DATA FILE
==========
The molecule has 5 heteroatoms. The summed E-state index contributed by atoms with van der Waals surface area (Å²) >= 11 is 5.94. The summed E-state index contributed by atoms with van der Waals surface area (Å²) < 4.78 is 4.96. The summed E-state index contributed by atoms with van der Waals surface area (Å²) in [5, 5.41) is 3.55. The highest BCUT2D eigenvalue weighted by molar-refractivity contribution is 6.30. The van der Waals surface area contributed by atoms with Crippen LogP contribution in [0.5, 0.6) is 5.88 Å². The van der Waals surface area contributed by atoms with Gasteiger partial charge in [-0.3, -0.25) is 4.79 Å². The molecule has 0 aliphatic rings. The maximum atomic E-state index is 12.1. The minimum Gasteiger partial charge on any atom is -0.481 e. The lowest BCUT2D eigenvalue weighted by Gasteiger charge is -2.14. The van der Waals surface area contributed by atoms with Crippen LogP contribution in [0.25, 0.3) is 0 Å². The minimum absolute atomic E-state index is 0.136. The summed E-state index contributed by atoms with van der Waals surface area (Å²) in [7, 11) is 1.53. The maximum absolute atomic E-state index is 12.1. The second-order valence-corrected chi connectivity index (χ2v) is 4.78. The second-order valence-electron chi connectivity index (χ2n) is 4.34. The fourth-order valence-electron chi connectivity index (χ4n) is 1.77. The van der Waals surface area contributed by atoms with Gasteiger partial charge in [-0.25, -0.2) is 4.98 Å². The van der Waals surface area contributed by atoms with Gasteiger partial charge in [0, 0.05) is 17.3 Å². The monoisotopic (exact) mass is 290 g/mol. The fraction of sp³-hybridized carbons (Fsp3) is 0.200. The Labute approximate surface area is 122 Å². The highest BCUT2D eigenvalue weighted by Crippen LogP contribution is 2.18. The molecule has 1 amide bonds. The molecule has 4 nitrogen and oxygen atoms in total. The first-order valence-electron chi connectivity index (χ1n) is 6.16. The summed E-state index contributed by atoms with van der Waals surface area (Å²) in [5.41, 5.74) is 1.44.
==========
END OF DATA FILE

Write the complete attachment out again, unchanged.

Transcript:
The molecule has 5 heteroatoms. The summed E-state index contributed by atoms with van der Waals surface area (Å²) >= 11 is 5.94. The summed E-state index contributed by atoms with van der Waals surface area (Å²) < 4.78 is 4.96. The summed E-state index contributed by atoms with van der Waals surface area (Å²) in [5, 5.41) is 3.55. The highest BCUT2D eigenvalue weighted by molar-refractivity contribution is 6.30. The van der Waals surface area contributed by atoms with Crippen LogP contribution in [0.5, 0.6) is 5.88 Å². The van der Waals surface area contributed by atoms with Gasteiger partial charge in [-0.3, -0.25) is 4.79 Å². The molecule has 0 aliphatic rings. The maximum atomic E-state index is 12.1. The minimum Gasteiger partial charge on any atom is -0.481 e. The lowest BCUT2D eigenvalue weighted by Gasteiger charge is -2.14. The van der Waals surface area contributed by atoms with Crippen LogP contribution in [0.25, 0.3) is 0 Å². The minimum absolute atomic E-state index is 0.136. The summed E-state index contributed by atoms with van der Waals surface area (Å²) in [7, 11) is 1.53. The maximum absolute atomic E-state index is 12.1. The second-order valence-corrected chi connectivity index (χ2v) is 4.78. The second-order valence-electron chi connectivity index (χ2n) is 4.34. The fourth-order valence-electron chi connectivity index (χ4n) is 1.77. The van der Waals surface area contributed by atoms with Gasteiger partial charge in [-0.25, -0.2) is 4.98 Å². The van der Waals surface area contributed by atoms with Gasteiger partial charge in [0, 0.05) is 17.3 Å². The monoisotopic (exact) mass is 290 g/mol. The fraction of sp³-hybridized carbons (Fsp3) is 0.200. The Labute approximate surface area is 122 Å². The highest BCUT2D eigenvalue weighted by Crippen LogP contribution is 2.18. The molecule has 1 amide bonds. The molecule has 4 nitrogen and oxygen atoms in total. The first-order valence-electron chi connectivity index (χ1n) is 6.16. The summed E-state index contributed by atoms with van der Waals surface area (Å²) in [5.41, 5.74) is 1.44.